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What does 形から入る mean? What contexts may it be used in? I can't find the phrase in my dictionary.

I ran across this in an anime. Transcription of the relevant parts:

[麻]{ま}[音]{おん}の父さん 「本当にこの子は『漫画家になりたい』言うたり、『ぬいぐるみの中に入る人になりたい』言うたり、あれはいつだったかな」

麻音の母さん 「小3の時ですよ、突然…手品師になるからシルクハットとタキシードを買えって言って」

父さん 「そうだった!とりあえずこの子は[形]{かたち}から[入る]{はいる}からな」

麻音の友だち1 「ははは…なにそれ?」

麻音の友だち2 「夢、変わりすぎ!」

父さん 「まあ、何でもいい。自分で選んだ道だな。麻音が自分自身のなりたいものになればいい」

Translation attempt:

'Really, this girl used to say things such as "I want to become a mangaka", "I want to become someone who is inside stuffed animals"... when was that again?'

'When she was in third grade. She just suddenly demanded a silk hat and a tuxedo because she wanted to become a magician.'

'That's right. Anyway, she ???'

'[laughter] What on earth?'

'Your dreams [of future] are too strange!'

'Well, anything works for us, if it's a path she's taken by herself. She may become anything she wants to.'

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    I found it in the Denshi Jisho (Beta) dictionary. It's defined as "Mimicking actions of other people (often not understanding the meaning, importance, etc.)." (Direct link to definition here.)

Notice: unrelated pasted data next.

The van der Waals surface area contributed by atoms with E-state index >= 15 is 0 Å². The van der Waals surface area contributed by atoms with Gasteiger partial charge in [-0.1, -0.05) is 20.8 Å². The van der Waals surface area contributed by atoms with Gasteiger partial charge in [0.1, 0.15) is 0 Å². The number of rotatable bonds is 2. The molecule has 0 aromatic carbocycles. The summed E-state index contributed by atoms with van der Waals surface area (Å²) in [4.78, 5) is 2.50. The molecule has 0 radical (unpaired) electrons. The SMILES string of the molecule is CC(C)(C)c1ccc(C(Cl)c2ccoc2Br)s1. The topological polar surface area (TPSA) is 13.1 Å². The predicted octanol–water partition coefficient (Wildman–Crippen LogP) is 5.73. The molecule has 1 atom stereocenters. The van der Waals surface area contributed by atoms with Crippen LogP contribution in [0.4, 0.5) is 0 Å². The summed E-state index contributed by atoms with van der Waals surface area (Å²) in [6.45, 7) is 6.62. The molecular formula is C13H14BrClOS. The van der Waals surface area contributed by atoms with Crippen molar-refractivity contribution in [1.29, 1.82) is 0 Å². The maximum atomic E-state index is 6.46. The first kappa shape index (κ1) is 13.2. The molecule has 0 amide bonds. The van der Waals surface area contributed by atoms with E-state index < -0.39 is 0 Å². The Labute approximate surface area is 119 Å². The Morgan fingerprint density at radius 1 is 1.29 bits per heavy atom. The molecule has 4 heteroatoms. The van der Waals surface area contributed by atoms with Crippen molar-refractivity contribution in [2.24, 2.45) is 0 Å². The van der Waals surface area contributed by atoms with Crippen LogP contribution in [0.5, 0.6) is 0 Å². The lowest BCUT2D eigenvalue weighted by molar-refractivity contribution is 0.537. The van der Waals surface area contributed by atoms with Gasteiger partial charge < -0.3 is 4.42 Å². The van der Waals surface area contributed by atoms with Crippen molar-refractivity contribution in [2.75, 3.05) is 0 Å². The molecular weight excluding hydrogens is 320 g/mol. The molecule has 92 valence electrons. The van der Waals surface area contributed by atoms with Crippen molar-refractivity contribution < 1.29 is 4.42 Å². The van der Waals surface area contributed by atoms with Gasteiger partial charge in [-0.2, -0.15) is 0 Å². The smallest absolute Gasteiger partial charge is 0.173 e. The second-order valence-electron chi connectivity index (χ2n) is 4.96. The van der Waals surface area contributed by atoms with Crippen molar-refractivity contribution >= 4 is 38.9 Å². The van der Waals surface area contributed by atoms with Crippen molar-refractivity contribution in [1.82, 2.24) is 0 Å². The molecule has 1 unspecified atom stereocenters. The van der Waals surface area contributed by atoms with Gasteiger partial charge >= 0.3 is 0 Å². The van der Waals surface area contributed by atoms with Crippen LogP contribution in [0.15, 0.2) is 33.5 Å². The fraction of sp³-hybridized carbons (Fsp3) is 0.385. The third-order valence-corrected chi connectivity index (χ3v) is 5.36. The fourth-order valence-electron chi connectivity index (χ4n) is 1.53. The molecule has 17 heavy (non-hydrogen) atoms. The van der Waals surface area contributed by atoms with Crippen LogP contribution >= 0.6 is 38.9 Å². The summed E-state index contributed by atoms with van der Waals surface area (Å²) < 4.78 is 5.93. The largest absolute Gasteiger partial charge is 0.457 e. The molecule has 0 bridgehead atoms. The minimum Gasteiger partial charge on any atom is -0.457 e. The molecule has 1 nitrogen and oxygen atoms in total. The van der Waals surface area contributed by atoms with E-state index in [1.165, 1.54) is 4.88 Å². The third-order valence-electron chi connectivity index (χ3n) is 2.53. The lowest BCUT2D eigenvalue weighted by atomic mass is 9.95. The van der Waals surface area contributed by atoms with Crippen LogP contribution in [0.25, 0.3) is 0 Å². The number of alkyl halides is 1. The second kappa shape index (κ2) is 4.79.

– beakr
    Feb 23, 2015 at 1:11

2 Answers 2

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Good question. The phrase would drive me up the wall if I were a Japanese learner, too.

「[形]{かたち}」 here means "appearance". What that ultimately means is "outfit".

「[入]{はい}る」 here means "to start (learning something new)".

I am sure small bilingual dictionaries could be useless with these two in this particular context.

「形から入る」 means "Someone (always) starts with the outfit (when taking interest in a new field)."

Fashion over practical training, sorta.

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  • Is the phrase used outside the context of starting with new things?
    – oals
    Feb 22, 2015 at 14:30
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You can practice magic if you have cards. A silk hat and a tuxedo are nothing do with magic. You only need them on stage.
So, 「形から入る」 means, buy a complete suite, or more than necessity, before training. If you give up, it's a waste.

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